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Book Review:

In Heaven As On Earth:

A Vision of the Afterlife

By M. Scott Peck, M.D.

Hyperion
225p. ISBN 0-7868-6204-1
Hardcover, $19.95

Reviewed by Jeff Duntemann


Some years ago, when the Near Death experience got real hot in publishing, I predicted that novels about the afterlife would soon be the Next Big Thing. Weíve taken a detour down Angel Lane since then, thanks to Sophie Burnham, but the era of Dead Guys Novels finally seems to be dawning. This is the first one Iíve read, and like a lot of pioneers, it deserves a few arrows in some delicate places.

M. Scott Peck is the author of People Of The Lie, a powerful and extremely effective book about the nature of human evil. Peck is a psychiatrist, and has written about a number of psychological and spiritual topics. Heís less known for his novels, and apparently has only written two. But before I dig into things, I need to point out that this is a novel in the same sense that C. S. Lewisí The Great Divorce is a novel, which is to say, the author is using the novel form as a device to put across his philosophical and theological points.

And hereís the crux of the problem. As a story, itís mighty thin gruel. As philosophy, itís neither especially convincing nor particularly coherent. Sitting here the day after I finished it, I couldnít sum up in one ringing sentence exactly what heís getting at, and thatís a bad sign.

As the bookís subtitle indicates, this is a vision of the afterlife, what you might call effing the ineffable--describing something that is pretty much outside the bounds of human imagining. People who claim to have had visions of the next world often come back falling all over themselves, saying things like, "Wow, it was great! It was just the terrificest thing I ever saw! It was like...it was like...well, it just defies description!"

Amen. A literal view of the afterlife is probably impossible. To make your points, youíll have to do what a lot of people do and draw metaphors that point back to human experience, with the caution that "this isnít a literal description of what I saw, but putting it in human terms is the best I can do to get it across." Lewis did that in The Great Divorce, and it became one of his finest books. Peck seems uncomfortable with that approach, and seems to want to offer a literal description of the undescribable. There is something truly compelling about Nirvana, the Cosmic Void, as the Eastern traditions know well. But try to describe it, and youíre painting the stuff in the middle of an empty crate.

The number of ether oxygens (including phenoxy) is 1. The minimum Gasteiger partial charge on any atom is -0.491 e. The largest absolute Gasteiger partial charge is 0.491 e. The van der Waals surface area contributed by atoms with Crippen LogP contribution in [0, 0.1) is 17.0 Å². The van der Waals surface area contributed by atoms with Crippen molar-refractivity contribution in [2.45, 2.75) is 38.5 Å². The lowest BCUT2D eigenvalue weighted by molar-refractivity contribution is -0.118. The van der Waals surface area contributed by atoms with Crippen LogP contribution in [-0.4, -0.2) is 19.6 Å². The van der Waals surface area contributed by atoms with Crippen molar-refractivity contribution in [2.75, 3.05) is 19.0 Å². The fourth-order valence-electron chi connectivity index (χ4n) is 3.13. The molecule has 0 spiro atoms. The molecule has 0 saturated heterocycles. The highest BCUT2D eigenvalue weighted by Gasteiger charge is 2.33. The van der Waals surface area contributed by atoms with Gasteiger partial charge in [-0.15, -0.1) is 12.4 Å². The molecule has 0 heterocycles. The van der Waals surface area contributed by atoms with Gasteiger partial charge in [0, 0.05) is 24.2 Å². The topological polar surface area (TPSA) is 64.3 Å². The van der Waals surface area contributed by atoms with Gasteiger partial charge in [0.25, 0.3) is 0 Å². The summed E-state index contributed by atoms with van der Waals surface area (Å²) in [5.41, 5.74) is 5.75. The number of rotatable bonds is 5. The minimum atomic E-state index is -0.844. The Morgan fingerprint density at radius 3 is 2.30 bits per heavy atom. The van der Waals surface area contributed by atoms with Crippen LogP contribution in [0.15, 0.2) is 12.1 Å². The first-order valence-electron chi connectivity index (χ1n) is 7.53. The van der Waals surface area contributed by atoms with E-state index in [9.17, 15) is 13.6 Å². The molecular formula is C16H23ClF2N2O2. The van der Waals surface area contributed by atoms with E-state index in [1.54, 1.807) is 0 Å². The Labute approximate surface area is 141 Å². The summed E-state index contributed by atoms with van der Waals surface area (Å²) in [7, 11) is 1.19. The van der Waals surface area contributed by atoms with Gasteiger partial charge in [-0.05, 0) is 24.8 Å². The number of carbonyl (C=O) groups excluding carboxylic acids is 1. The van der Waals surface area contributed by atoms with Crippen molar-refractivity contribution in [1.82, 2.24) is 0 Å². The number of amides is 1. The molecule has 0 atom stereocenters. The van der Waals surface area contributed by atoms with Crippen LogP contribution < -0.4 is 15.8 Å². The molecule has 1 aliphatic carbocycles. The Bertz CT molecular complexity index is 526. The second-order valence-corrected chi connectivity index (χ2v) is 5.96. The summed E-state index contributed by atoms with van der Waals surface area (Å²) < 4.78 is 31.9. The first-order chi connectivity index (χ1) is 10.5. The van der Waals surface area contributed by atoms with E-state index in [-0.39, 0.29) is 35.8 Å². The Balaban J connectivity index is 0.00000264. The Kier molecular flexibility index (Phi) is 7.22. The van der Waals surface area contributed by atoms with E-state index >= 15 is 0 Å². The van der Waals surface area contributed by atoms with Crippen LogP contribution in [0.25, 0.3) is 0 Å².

In Heaven, As On Earth begins with the death of the protagonist, Daniel, a 73-year-old psychiatrist and theologian who dies after a long struggle with cancer. He does the canonical out-of-body trip around his deathbed room, dutifully insults his ukky-looking corpse, and then roars into the Dead Guys Memorial Tunnel with enthisiasm. He pops out the other end into the Light, and has the bad manners to ask, "Are you God?" God refuses to answer, and in doing so sets the pattern for the whole rest of the book.

After passing out in the presence of the Light, Daniel wakes up a small room done up in green, with no doors or windows or anything but a slab like a prison bed and two smaller slabs that would have to suffice as guest chairs. After frothing in confusion for a bit, Daniel sees two human figures materialize badly on his guest chairs, flickering like Happy Days reruns on a dying black-and-white TV. They are his Greeters, Sam and Norma, one a paunchy former salesman, the other a former housewife in baggy slacks. They describe themselves as "ordinary people." This is a slander on ordinary people, and especially on salesmen, whom I number among my friends.